On cross examination Mr. Forest was asked if Lewes operated two plants, one exclusively in the production of milk for sale in the marketing area and the other plant for the production of milk it sells in the unregulated area, whether he agreed that the second plant would be unregulated and, as the Order is now written, Lewes would be in position to exploit the kind of profit shelter that had been described. He replied in the affirmative. The witness was then asked to consider an operation in one plant where five of ten farmers were designated as producing milk for the outside market and five for the inside market, and whether this would work a solution of the administrative problem to which he also replied in the affirmative. Pressed, on further cross examination, Mr. Forest conceded the workability of other alternatives designed to relieve the handler of paying regulated prices on milk purchased for sale outside the regulated marketing area.
The District Court noted that since the Order was written on a plant basis rather than on a company basis it permits a multiple plant handler to devote only one of its plants for sales into the regulated market with regulation attached only to that plant. This it found underscored the unfairness of the Marketing Order in this case to Lewes since it operates only one plant with 100 percent of its production regulated, but if it segregated its sales it could escape regulation on milk sold in the unregulated area as in the instance of multiple plant handler.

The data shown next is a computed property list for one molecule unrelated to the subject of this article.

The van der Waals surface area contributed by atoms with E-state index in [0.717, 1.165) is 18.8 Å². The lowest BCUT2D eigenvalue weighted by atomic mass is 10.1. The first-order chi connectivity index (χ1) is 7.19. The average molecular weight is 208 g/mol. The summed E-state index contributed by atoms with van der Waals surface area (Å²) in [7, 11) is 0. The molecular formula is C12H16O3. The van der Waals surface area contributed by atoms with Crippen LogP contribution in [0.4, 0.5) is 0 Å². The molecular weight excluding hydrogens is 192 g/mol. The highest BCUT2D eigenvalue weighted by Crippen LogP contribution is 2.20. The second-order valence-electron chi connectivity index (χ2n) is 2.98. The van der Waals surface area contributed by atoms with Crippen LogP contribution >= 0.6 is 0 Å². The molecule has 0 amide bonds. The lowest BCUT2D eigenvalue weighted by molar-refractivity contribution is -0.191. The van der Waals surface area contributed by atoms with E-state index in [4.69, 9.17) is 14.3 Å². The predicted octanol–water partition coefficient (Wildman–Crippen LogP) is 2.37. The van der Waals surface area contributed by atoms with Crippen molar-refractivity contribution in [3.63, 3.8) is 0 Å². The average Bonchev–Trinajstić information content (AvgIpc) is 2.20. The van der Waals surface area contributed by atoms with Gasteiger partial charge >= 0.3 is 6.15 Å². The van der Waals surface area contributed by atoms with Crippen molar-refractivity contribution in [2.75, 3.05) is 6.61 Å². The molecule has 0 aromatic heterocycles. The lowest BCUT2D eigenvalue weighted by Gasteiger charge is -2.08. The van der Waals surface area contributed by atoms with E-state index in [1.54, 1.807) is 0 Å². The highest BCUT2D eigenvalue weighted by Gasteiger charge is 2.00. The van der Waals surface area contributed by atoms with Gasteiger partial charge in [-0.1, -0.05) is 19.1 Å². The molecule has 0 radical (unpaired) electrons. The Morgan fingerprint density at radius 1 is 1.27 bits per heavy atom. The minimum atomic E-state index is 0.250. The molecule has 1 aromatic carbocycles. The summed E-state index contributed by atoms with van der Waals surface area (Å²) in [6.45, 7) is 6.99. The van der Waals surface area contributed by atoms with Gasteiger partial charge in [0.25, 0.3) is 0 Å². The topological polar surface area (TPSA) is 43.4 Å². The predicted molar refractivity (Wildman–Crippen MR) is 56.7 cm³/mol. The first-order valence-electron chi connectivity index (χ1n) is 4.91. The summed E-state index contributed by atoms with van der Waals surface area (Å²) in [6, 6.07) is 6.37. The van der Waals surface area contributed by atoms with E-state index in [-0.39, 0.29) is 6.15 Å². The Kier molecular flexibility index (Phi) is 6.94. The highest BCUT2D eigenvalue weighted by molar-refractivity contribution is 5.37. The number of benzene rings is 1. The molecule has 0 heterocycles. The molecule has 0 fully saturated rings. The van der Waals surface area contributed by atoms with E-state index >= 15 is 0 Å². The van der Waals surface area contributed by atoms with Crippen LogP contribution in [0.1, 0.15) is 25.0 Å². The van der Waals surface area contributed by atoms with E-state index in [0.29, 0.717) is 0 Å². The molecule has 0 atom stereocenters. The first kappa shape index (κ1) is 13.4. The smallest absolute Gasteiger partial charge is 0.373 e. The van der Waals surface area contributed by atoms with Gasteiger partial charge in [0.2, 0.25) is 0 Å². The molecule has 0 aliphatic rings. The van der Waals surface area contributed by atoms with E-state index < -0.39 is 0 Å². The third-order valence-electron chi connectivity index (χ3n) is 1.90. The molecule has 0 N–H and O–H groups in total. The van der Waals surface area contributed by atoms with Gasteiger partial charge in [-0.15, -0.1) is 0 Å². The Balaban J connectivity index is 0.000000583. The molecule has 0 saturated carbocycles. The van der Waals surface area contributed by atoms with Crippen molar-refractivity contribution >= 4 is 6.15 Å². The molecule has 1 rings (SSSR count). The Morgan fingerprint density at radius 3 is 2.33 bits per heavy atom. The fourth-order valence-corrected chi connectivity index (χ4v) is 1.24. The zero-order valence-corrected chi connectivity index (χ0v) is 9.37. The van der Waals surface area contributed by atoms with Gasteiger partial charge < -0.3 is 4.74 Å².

The District Court justified its conclusions by a too literal reading of Mr. Forest's answers interspersed in his lengthy cross examination. It predicated its reasoning that the Marketing Order was unfair to Lewes on the theory that a handler with two plants could render itself exempt from full regulation by selling all the milk it received at one plant in the market area and selling all the production of the other outside the market, while Lewes with a single plant could not so operate. No showing was made that any handler with more than one plant was thereby escaping full regulation and Mr. Forest made it clear that should such circumstances arise they would promptly induce appropriate regulatory measures. The alternative provisions for regulation found to be available to the Secretary were based on answers given by Mr. Forest which were induced by questions suggesting factors afield from the realities and practicalities of the actual conditions sought to be regulated by the Marketing Order. A review of Mr. Forest's entire testimony leads to the conclusion that the admissions noted by the District Court were counterbalanced by his reiterated statements that past experience had taught that the provision for full regulation was required for effective administration.